2009 was a revolutionary year in the world of video games, as critically acclaimed Demon Souls, developed by now legendary studio FromSoftware launched. Demon Souls was the first of the souls-like games, which apart from the Dark Souls Trilogy and Bloodborne, spawned a number of games with similar mechanics. Mortal Shell, a very ambitious project from London-based studio Cold Symmetry, which only features 15 employees, is the latest in this list.
Mortal Shell is incredibly reminiscing of the souls games, from trailer to gameplay, but it seems to have very different ideas in terms of lore. You begin as an unknown entity, wandering about in the initial level, with prompts indicating the basic commands. After this short tutorial level, which ends on a boss fight you can even lose, you are transported to the beginning of your adventure, in what looks to be a kind of swamp-like environment. Soon enough you will also inhabit what seems to be the remnants of a soldier. This provides you with your first shell, one of the core mechanics of what makes Mortal Shell so brilliant and so unique.
These shells work similarly to entering a robot in a first-person shooter for example; you gain all the properties of that body, and once the shell is defeated you regain control of your own body. In Mortal Shell, the body you are inhabiting is not destroyed once your HP runs out, but it expels you, returning you to the initial creature you spawned as, and also with very little life left. Luckily you can repossess the shell again, but another death will result in game over. It is a fairly straight-forward process once you get to grips with the game, unlike the way it sounds in text. Regaining control of the shell will refill your HP as well, almost as if you never actually died at all.
The world-building in Cold Symmetry‘s game is nothing short of spectacular, although incredibly simplistic. Mortal Shell definitely likes its dark colours, and proof of this is the dark green of the swamp followed by the heavy black of the temple that follows. This temple is clad in black and gold, with verticality playing a part too. The menacing surroundings as well as the enemies out to get you give the game a feeling of dread that will haunt you as you go on your journeys. Apart from this, the game will literally give you no hints whatsoever in terms of progress, and you have to figure out your bearings and your objectives alone. Inscriptions on walls and other surfaces will shave small pieces of lore, although their contents are incredibly hard to make sense on their own. It really is intended as a collective experience, one where ultimately one hopes to make as much sense as possible at the end of the journey.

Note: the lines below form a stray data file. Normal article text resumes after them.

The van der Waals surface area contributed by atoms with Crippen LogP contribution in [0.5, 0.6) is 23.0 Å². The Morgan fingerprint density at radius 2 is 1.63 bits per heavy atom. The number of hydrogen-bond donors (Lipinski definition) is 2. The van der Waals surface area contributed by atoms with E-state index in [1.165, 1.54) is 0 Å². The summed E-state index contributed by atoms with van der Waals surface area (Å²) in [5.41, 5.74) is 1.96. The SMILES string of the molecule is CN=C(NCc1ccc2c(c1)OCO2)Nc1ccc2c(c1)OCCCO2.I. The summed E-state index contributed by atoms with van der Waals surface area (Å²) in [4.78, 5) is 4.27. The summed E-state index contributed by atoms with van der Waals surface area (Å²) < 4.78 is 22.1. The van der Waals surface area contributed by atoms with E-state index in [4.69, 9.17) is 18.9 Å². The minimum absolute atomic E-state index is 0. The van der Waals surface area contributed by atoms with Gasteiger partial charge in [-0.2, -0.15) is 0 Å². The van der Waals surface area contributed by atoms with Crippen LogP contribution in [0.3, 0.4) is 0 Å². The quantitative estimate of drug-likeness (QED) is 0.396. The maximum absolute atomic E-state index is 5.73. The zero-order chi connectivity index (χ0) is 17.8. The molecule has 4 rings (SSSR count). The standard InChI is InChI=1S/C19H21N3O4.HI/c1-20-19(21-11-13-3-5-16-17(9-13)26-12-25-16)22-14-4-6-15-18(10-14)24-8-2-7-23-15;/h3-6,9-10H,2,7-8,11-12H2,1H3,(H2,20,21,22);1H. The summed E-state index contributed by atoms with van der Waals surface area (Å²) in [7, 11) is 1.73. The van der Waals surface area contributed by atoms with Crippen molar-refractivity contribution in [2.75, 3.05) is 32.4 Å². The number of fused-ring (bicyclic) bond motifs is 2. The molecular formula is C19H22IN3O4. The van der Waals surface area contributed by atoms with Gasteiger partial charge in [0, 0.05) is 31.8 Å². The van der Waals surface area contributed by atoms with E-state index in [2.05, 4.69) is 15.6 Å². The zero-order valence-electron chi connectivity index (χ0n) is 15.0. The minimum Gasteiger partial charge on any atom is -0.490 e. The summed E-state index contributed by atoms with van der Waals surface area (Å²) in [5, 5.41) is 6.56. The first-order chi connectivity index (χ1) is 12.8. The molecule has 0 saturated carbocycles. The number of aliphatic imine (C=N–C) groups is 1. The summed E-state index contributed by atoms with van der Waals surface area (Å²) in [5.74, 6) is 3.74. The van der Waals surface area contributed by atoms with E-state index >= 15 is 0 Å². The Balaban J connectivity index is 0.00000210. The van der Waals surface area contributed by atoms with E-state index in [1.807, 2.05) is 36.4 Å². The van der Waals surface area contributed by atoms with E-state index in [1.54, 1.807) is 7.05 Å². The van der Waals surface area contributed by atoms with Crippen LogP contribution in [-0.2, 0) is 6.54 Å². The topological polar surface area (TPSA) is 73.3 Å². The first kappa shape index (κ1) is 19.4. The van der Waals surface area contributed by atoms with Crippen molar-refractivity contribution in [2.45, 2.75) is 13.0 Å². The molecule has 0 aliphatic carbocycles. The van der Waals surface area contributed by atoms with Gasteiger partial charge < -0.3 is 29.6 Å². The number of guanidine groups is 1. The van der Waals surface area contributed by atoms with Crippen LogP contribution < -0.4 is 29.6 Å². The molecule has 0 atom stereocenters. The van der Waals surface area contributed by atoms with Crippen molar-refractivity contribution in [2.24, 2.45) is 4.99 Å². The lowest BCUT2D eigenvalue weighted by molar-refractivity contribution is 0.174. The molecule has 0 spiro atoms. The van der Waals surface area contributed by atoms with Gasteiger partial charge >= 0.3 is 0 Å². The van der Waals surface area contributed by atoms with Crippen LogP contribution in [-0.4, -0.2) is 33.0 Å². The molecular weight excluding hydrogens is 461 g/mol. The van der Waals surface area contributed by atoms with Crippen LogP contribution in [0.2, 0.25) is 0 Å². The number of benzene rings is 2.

The gameplay side of Mortal Shell is fairly basic, with a very neat twist. You have your HP gauge and your stamina gauge, and both of these vary from shell to shell. Apart from movement and camera, the basic commands are R1 for light attacks and R2 for a heavy attack. Combinations of light and heavy attacks can be experimented to find your most lethal and comfortable sequence for you, so there is a lot of freedom when combat is involved. X is the default “action” button, while O is dodge. L1 button is for parry, which is learnt fairly early throughout the game. The L2 button is the Harden mechanic, one of the things which I adore most about this game. As the name implies, Harden turns you into a statue of stone, capable of resisting the strongest of attacks. However, Harden will only endure one strike and will revert you back to normal. Its cooldown is fairly short so it is one of the key components in defeating enemies, especially ones which have a massive health pool. When opponents strike you in your hardened state, they will be staggered, which will leave them open to attack. Be wary though as this state lasts only a couple of seconds, and then they are back on the offensive. Stamina will still regenerate when hardened, meaning you can go all out in a flurry of attacks and when stamina runs out, you harden until your stamina is replenished and barrel roll out of danger. One must also note that harden is not only a defensive weapon but also a means of attack. Hardening just after attacking is a smart way to counterattack your enemies, as their strike will be nullified by the hardened state, and after the harden dissolves you will then unleash the attack, almost as if you queued the attack right after the block.